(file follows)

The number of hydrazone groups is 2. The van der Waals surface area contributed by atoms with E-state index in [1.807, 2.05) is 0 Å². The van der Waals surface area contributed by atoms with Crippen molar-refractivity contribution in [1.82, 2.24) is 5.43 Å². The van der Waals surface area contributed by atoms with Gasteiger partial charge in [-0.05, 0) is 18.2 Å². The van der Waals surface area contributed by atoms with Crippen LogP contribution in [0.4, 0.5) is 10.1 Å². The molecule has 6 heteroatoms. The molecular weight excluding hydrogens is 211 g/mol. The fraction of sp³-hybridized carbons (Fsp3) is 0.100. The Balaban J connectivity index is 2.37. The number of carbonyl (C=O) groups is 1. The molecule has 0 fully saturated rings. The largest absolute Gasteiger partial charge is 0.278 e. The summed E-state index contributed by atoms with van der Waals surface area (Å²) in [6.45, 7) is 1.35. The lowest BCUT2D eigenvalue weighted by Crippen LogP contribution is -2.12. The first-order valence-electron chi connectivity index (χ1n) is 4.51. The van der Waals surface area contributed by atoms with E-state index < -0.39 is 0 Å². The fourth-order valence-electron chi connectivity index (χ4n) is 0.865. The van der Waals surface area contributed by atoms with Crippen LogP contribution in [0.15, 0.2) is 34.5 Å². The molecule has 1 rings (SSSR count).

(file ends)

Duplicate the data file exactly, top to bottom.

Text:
The number of hydrazone groups is 2. The van der Waals surface area contributed by atoms with E-state index in [1.807, 2.05) is 0 Å². The van der Waals surface area contributed by atoms with Crippen molar-refractivity contribution in [1.82, 2.24) is 5.43 Å². The van der Waals surface area contributed by atoms with Gasteiger partial charge in [-0.05, 0) is 18.2 Å². The van der Waals surface area contributed by atoms with Crippen LogP contribution in [0.4, 0.5) is 10.1 Å². The molecule has 6 heteroatoms. The molecular weight excluding hydrogens is 211 g/mol. The fraction of sp³-hybridized carbons (Fsp3) is 0.100. The Balaban J connectivity index is 2.37. The number of carbonyl (C=O) groups is 1. The molecule has 0 fully saturated rings. The largest absolute Gasteiger partial charge is 0.278 e. The summed E-state index contributed by atoms with van der Waals surface area (Å²) in [6.45, 7) is 1.35. The lowest BCUT2D eigenvalue weighted by Crippen LogP contribution is -2.12. The first-order valence-electron chi connectivity index (χ1n) is 4.51. The van der Waals surface area contributed by atoms with E-state index < -0.39 is 0 Å². The fourth-order valence-electron chi connectivity index (χ4n) is 0.865. The van der Waals surface area contributed by atoms with Crippen LogP contribution in [0.15, 0.2) is 34.5 Å². The molecule has 1 rings (SSSR count).